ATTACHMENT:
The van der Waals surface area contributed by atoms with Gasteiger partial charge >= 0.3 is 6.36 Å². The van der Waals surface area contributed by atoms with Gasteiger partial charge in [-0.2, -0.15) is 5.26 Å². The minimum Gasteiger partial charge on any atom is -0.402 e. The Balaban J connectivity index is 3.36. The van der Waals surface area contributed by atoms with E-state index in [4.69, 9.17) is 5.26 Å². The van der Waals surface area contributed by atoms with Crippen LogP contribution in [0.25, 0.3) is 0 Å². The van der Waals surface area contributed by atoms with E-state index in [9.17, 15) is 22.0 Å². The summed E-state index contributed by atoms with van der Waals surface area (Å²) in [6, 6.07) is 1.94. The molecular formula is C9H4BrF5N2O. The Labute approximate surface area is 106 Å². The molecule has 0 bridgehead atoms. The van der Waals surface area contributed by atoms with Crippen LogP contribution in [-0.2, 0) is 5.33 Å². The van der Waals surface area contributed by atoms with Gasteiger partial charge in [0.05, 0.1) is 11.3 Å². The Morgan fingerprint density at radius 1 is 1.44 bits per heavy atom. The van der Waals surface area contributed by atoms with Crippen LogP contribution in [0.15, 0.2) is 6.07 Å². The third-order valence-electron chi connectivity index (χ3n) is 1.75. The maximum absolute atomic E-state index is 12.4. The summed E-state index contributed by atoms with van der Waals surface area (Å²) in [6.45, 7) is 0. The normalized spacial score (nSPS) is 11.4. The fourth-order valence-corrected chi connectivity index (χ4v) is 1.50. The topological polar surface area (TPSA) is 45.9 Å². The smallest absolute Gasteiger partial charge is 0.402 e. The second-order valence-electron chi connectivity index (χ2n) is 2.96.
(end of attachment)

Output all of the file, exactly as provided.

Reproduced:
The van der Waals surface area contributed by atoms with Gasteiger partial charge >= 0.3 is 6.36 Å². The van der Waals surface area contributed by atoms with Gasteiger partial charge in [-0.2, -0.15) is 5.26 Å². The minimum Gasteiger partial charge on any atom is -0.402 e. The Balaban J connectivity index is 3.36. The van der Waals surface area contributed by atoms with E-state index in [4.69, 9.17) is 5.26 Å². The van der Waals surface area contributed by atoms with Crippen LogP contribution in [0.25, 0.3) is 0 Å². The van der Waals surface area contributed by atoms with E-state index in [9.17, 15) is 22.0 Å². The summed E-state index contributed by atoms with van der Waals surface area (Å²) in [6, 6.07) is 1.94. The molecular formula is C9H4BrF5N2O. The Labute approximate surface area is 106 Å². The molecule has 0 bridgehead atoms. The van der Waals surface area contributed by atoms with Crippen LogP contribution in [-0.2, 0) is 5.33 Å². The van der Waals surface area contributed by atoms with Gasteiger partial charge in [0.05, 0.1) is 11.3 Å². The Morgan fingerprint density at radius 1 is 1.44 bits per heavy atom. The van der Waals surface area contributed by atoms with Crippen LogP contribution in [0.15, 0.2) is 6.07 Å². The third-order valence-electron chi connectivity index (χ3n) is 1.75. The maximum absolute atomic E-state index is 12.4. The summed E-state index contributed by atoms with van der Waals surface area (Å²) in [6.45, 7) is 0. The normalized spacial score (nSPS) is 11.4. The fourth-order valence-corrected chi connectivity index (χ4v) is 1.50. The topological polar surface area (TPSA) is 45.9 Å². The smallest absolute Gasteiger partial charge is 0.402 e. The second-order valence-electron chi connectivity index (χ2n) is 2.96.